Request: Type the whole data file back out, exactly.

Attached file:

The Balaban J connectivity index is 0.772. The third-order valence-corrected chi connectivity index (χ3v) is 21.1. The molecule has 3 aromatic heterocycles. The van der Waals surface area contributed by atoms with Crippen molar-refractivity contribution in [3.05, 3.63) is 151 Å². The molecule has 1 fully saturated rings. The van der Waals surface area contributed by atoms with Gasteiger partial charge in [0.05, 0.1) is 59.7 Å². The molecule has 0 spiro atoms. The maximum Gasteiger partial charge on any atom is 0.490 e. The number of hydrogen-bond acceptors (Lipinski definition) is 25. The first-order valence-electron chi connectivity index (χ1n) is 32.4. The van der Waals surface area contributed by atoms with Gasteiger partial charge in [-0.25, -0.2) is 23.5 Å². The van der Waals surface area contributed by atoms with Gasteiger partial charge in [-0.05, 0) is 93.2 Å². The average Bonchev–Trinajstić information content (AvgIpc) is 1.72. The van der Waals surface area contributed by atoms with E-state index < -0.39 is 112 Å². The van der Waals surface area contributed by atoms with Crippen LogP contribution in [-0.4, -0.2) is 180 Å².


The Balaban J connectivity index is 0.772. The third-order valence-corrected chi connectivity index (χ3v) is 21.1. The molecule has 3 aromatic heterocycles. The van der Waals surface area contributed by atoms with Crippen molar-refractivity contribution in [3.05, 3.63) is 151 Å². The molecule has 1 fully saturated rings. The van der Waals surface area contributed by atoms with Gasteiger partial charge in [0.05, 0.1) is 59.7 Å². The molecule has 0 spiro atoms. The maximum Gasteiger partial charge on any atom is 0.490 e. The number of hydrogen-bond acceptors (Lipinski definition) is 25. The first-order valence-electron chi connectivity index (χ1n) is 32.4. The van der Waals surface area contributed by atoms with Gasteiger partial charge in [-0.25, -0.2) is 23.5 Å². The van der Waals surface area contributed by atoms with Gasteiger partial charge in [-0.05, 0) is 93.2 Å². The average Bonchev–Trinajstić information content (AvgIpc) is 1.72. The van der Waals surface area contributed by atoms with E-state index < -0.39 is 112 Å². The van der Waals surface area contributed by atoms with Crippen LogP contribution in [-0.4, -0.2) is 180 Å².